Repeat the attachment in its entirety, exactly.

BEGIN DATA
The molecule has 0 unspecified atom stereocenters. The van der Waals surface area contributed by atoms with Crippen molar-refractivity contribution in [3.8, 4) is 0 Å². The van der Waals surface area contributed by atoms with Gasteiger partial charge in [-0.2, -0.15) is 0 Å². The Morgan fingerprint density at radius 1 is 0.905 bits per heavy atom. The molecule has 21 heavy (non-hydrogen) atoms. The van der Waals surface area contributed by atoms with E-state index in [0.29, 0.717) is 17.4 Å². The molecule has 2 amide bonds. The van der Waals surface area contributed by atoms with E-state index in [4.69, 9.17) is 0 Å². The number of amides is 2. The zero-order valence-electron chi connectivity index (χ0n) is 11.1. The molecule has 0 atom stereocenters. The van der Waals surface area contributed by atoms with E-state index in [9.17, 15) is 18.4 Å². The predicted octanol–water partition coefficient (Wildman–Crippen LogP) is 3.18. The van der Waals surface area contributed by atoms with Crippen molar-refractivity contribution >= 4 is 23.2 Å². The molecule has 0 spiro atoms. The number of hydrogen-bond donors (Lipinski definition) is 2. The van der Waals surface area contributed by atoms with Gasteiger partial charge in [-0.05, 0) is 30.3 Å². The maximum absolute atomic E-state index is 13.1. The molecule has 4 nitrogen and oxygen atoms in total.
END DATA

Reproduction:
The molecule has 0 unspecified atom stereocenters. The van der Waals surface area contributed by atoms with Crippen molar-refractivity contribution in [3.8, 4) is 0 Å². The van der Waals surface area contributed by atoms with Gasteiger partial charge in [-0.2, -0.15) is 0 Å². The Morgan fingerprint density at radius 1 is 0.905 bits per heavy atom. The molecule has 21 heavy (non-hydrogen) atoms. The van der Waals surface area contributed by atoms with E-state index in [0.29, 0.717) is 17.4 Å². The molecule has 2 amide bonds. The van der Waals surface area contributed by atoms with E-state index in [4.69, 9.17) is 0 Å². The number of amides is 2. The zero-order valence-electron chi connectivity index (χ0n) is 11.1. The molecule has 0 atom stereocenters. The van der Waals surface area contributed by atoms with E-state index in [9.17, 15) is 18.4 Å². The predicted octanol–water partition coefficient (Wildman–Crippen LogP) is 3.18. The van der Waals surface area contributed by atoms with Crippen molar-refractivity contribution >= 4 is 23.2 Å². The molecule has 0 spiro atoms. The number of hydrogen-bond donors (Lipinski definition) is 2. The van der Waals surface area contributed by atoms with Gasteiger partial charge in [-0.05, 0) is 30.3 Å². The maximum absolute atomic E-state index is 13.1. The molecule has 4 nitrogen and oxygen atoms in total.